Cabrera’s Domination Continues To Astonish

By Ashley Dunkak

Going into Saturday’s game, Kansas City Royals reliever Aaron Crow had given up just three home runs in 48 appearances this season. Royals starter Bruce Chen entered Sunday’s game with an ERA of 1.62.

By the time the weekend ended, both Crow and Chen had surrendered first-pitch homers to Detroit Tigers star Miguel Cabrera.

The homer Saturday came walk-off style, helping the Tigers tie the series, and the second one – in his first at bat the following day – gave Detroit an early lead it would never relinquish as it went on to take the series three games to two.

Quite a few pitchers can share the pain of giving up a homer to Cabrera, who has blasted 40 home runs this season. The homers have helped him accrue an MLB-best 120 RBIs to go with his MLB-leading batting average of .360.

Including Cabrera, only five players have hit at least 30 homers in 2013. Paul Goldschmidt of the Arizona Diamondbacks has 30 home runs, 113 strikeouts and a .295 average. Pedro Alvarez of the Pittsburgh Pirates has 30 home runs, 150 strikeouts and a .232 average. The Baltimore Orioles’ Chris Davis leads the majors with 45 homers and has recorded 149 strikeouts and a .306 average. Edwin Encarnacion of the Toronto Blue Jays has 31 homers, 52 strikeouts and a .278 batting average.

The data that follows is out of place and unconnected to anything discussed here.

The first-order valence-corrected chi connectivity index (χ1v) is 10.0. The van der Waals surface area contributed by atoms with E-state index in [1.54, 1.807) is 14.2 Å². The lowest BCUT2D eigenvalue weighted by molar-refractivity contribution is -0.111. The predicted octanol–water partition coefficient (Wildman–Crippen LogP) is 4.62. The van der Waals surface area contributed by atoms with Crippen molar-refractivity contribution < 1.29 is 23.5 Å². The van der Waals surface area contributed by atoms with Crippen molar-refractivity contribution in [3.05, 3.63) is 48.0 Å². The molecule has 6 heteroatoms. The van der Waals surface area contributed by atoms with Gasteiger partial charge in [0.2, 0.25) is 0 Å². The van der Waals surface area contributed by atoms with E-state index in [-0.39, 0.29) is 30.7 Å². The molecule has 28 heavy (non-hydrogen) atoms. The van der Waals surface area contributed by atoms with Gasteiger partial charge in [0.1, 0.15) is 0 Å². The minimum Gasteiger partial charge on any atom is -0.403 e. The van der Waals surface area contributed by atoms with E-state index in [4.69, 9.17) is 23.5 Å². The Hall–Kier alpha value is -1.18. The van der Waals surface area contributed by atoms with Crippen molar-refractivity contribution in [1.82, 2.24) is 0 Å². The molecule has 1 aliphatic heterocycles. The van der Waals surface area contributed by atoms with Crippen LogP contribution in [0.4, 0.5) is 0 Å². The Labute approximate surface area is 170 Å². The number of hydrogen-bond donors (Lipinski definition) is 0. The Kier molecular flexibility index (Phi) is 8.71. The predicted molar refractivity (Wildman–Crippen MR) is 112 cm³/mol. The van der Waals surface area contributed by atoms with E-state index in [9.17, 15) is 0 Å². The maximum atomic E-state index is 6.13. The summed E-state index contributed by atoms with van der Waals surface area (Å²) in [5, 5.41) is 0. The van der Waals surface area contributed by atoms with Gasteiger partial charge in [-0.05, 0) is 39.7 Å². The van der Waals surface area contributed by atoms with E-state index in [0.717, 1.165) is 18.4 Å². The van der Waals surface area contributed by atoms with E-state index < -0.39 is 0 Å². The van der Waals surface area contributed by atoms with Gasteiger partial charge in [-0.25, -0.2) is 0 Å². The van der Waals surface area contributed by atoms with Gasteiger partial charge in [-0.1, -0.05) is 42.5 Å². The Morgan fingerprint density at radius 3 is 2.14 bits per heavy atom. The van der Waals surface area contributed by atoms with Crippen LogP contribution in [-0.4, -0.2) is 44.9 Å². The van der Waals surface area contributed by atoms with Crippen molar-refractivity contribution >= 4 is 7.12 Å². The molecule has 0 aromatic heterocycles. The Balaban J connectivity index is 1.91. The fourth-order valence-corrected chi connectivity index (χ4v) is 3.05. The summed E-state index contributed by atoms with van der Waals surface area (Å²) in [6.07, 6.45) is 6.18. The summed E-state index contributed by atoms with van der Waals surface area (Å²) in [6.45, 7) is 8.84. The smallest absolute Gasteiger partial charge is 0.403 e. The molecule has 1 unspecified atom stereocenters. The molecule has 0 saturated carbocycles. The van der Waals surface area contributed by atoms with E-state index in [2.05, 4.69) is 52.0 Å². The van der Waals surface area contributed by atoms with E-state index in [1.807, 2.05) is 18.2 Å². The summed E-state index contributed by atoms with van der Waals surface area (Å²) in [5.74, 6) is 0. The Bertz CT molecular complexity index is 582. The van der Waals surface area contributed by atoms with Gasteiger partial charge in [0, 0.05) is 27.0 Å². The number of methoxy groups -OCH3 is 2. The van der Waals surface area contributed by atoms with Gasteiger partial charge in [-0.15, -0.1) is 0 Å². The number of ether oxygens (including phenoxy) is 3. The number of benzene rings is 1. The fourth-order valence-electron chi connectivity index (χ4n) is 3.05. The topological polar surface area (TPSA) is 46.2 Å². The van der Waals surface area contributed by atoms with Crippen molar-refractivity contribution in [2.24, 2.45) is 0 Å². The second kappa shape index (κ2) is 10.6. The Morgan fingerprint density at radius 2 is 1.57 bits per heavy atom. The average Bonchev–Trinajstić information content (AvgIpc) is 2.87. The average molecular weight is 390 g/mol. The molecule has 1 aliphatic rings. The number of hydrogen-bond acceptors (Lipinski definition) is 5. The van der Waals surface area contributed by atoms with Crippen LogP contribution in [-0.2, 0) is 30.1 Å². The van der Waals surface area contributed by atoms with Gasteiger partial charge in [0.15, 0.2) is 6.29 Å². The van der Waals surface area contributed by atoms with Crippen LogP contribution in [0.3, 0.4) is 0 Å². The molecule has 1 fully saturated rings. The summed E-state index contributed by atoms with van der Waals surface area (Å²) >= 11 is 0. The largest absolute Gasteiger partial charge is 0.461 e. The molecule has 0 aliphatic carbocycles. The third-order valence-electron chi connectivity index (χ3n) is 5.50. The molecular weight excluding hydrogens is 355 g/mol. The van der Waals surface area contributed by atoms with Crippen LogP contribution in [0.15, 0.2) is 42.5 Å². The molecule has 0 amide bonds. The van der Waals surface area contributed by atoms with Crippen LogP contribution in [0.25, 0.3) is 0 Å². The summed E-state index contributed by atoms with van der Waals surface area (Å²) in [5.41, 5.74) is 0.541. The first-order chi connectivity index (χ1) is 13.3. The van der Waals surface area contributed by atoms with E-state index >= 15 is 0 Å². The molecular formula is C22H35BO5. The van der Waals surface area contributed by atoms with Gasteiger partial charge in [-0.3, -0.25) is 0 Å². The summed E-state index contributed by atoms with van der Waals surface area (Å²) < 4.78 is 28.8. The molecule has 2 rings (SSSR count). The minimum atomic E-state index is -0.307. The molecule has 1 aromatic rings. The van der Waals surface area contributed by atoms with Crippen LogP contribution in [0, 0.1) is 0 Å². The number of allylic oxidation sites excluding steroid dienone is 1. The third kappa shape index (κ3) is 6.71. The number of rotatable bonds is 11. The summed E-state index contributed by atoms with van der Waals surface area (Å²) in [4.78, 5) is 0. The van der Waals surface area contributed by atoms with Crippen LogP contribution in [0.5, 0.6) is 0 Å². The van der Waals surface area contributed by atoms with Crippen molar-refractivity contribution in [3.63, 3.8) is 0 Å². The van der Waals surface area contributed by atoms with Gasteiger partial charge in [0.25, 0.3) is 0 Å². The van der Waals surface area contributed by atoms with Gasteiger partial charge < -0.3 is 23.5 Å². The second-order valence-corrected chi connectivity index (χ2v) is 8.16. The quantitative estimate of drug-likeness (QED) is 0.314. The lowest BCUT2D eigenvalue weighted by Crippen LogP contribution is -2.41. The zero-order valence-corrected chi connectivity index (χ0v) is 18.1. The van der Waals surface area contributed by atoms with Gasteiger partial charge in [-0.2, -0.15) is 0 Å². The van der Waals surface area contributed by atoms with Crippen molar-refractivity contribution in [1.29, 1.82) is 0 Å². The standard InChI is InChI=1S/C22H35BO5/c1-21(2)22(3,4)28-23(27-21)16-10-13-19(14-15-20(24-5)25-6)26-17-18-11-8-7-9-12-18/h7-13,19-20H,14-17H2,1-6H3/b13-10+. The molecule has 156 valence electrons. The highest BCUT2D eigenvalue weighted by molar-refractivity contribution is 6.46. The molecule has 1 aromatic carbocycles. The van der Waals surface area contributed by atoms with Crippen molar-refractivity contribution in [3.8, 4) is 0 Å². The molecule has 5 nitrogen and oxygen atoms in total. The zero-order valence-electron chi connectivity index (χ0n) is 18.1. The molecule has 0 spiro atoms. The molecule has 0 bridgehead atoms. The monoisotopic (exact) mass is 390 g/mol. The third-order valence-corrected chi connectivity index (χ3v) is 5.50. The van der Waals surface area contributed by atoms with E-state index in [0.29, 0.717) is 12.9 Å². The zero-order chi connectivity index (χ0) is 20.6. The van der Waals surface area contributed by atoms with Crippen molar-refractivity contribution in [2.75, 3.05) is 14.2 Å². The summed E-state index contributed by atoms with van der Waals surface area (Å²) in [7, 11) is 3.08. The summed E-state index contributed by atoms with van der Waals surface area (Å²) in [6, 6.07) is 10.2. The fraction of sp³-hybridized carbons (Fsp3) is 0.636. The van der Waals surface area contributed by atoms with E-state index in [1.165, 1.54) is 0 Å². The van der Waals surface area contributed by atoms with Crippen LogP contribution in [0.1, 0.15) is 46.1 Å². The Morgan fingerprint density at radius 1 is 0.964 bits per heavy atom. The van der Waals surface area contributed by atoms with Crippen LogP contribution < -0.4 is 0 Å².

Cabrera’s average is the highest by 25 points, yet he has the second-most homers in the majors. Simply put, Cabrera’s combination of hitting for average and hitting for power is unequaled.

As if that was not enough of an anomaly, he has recorded only 75 strikeouts.

“I think you just have to realize that he’s, right now, he’s the best hitter in baseball, so that’s why he strikes out less than other guys,” Tigers manager Jim Leyland said with a laugh. “I don’t know else to answer that. That’s a fact.

“He hits like a little guy and gets results like a big guy,” Leyland added. “You don’t see him out of control very often. Some big power hitters you see out of control. You don’t see Cabrera out of control very often, and that’s why he doesn’t strike out like some of the big pure power hitters.”

Davis’ home run prowess endangers Cabrera’s bid to become the first player in the history of the game to win the Triple Crown in back-to-back years, but if Cabrera continues to hit like he has been hitting, his season might still go down as one of the greatest of all time.

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